Insider trading on Twitter and Facebook
The crackdown on insider trading in the US recently hit a snag when the Court of Appeals, and subsequently the Supreme Court, quashed at least seven cases.
The US Attorney General is now left with no other alternative but to move for the dismissal of the charges against the parties involved—a completely different situation in July last year when the US saw 80 convictions.
This new twist will certainly make the task of our country’s watchdogs more difficult, or perhaps impossible, amid a move “to undertake a crackdown on stock market manipulations and Ponzi schemes as monitored from social networks like Facebook and Twitter.”
The PH’s version
In October 2012, the Securities and Exchange Commission (SEC) was reportedly hot on the trail of a listed company that saw its share price nearly quadrupling within just a month on rumors it was the target of a backdoor listing.
When made to explain about the sudden surge of its share price, the company gave an oft-repeated statement: “The company has no knowledge of any reason that could have triggered the unusual price movements.”
Not too long after, the company indeed became the subject of a backdoor listing and no further punitive action was taken against its officials.
There was also a major insider trading scandal in 1999, which some felt it “almost made the Philippine Stock Exchange to collapse.” The SEC filed insider trading cases against “11 individuals or brokers” implicated in the Best World Resources Corp. (BW) scandal.
Developments in the rise of BW fueled a speculative play that drove its share price to a dizzying ratio of 18,025 percent.
The stock play was astounding, yet bloody. The issue later played a crucial role in the impeachment proceedings against former President Joseph Estrada.
Later, fines and penalties “amounting to P30.05 million were imposed [on] some parties who were charged for culpable violations of the Securities Regulation Code (SRC), the corporation code and related laws.”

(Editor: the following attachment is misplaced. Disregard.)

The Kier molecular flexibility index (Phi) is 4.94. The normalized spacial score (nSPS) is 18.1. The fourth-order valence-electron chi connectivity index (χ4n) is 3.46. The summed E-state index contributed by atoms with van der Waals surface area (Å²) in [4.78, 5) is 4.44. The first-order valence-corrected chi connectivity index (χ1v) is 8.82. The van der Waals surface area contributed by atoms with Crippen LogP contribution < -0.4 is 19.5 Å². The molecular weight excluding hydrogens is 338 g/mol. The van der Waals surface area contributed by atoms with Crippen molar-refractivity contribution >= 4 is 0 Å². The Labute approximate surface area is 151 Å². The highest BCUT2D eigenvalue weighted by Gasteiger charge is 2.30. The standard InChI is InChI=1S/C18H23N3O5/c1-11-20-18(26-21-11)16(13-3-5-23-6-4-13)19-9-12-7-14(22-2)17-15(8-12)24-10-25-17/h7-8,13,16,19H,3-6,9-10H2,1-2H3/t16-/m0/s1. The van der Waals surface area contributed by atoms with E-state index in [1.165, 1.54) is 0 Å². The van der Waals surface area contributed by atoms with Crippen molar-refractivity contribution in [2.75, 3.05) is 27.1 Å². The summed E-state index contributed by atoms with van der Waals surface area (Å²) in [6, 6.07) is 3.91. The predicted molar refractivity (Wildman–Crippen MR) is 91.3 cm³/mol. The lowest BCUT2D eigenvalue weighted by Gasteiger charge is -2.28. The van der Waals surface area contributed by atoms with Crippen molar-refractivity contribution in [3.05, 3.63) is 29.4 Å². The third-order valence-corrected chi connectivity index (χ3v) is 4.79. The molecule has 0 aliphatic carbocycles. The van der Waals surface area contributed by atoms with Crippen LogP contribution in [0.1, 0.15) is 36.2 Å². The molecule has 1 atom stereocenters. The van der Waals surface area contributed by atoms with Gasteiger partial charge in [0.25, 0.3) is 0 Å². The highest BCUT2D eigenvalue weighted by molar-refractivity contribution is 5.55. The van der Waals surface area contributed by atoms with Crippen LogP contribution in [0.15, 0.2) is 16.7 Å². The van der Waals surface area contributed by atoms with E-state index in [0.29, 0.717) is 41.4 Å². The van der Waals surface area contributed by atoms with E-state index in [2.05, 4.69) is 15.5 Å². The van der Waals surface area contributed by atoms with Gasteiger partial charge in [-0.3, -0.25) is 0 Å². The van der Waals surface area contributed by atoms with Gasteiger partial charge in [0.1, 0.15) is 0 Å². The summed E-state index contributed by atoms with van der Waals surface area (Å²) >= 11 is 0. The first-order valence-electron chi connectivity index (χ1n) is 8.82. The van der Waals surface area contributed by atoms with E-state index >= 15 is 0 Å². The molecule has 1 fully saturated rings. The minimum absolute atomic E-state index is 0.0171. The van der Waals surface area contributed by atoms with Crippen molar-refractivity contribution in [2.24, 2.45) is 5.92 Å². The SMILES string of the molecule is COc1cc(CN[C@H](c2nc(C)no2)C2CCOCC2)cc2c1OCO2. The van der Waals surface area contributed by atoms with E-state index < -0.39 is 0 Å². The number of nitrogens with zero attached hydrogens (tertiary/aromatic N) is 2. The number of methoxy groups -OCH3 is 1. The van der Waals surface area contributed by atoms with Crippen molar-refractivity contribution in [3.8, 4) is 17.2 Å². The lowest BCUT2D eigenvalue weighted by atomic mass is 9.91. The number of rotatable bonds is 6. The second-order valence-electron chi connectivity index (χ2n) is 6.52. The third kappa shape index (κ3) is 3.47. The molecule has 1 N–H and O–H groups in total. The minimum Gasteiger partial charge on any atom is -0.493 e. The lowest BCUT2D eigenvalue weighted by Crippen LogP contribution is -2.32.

The PSE investigating body found businessman Dante Tan, among others, to have committed “manipulative schemes and devices that artificially pushed the price of BW upward.”
Bottom line spin
If my memory serves me right, no convictions have so far been made against the parties. According to one observation, “they were even then freely operating in the market.”
In the latest case in the US, a hedge fund manager and six staff analysts (who acted as cooperating witnesses that led to the convictions) were allegedly involved in insider trading. They were found guilty “of using inside information to make millions for their hedge funds.”
But the US Court of Appeals for the Second Circuit reversed their convictions by giving a “ruling about how close someone needs to be to the source of an illegal tip” to be found culpable.
The accused allegedly traded on tips they received from staff analysts, who pleaded guilty to wrongfully obtaining non-public information.
Yet, the US court ruled there must be proof “the person being accused of illegal trading was aware that the tipper received some sort of benefit, like cash or a job, in exchange for the information provided.”
Critics decried the decision just opened the door to improper trading as it does not penalize anymore “profiting from information understood to be wrongfully obtained as long as they were far enough removed from the original source.”
So, what are the chances now of SEC’s thrust to prosecute and convict insider trading violations made through tweets and Facebook posts?
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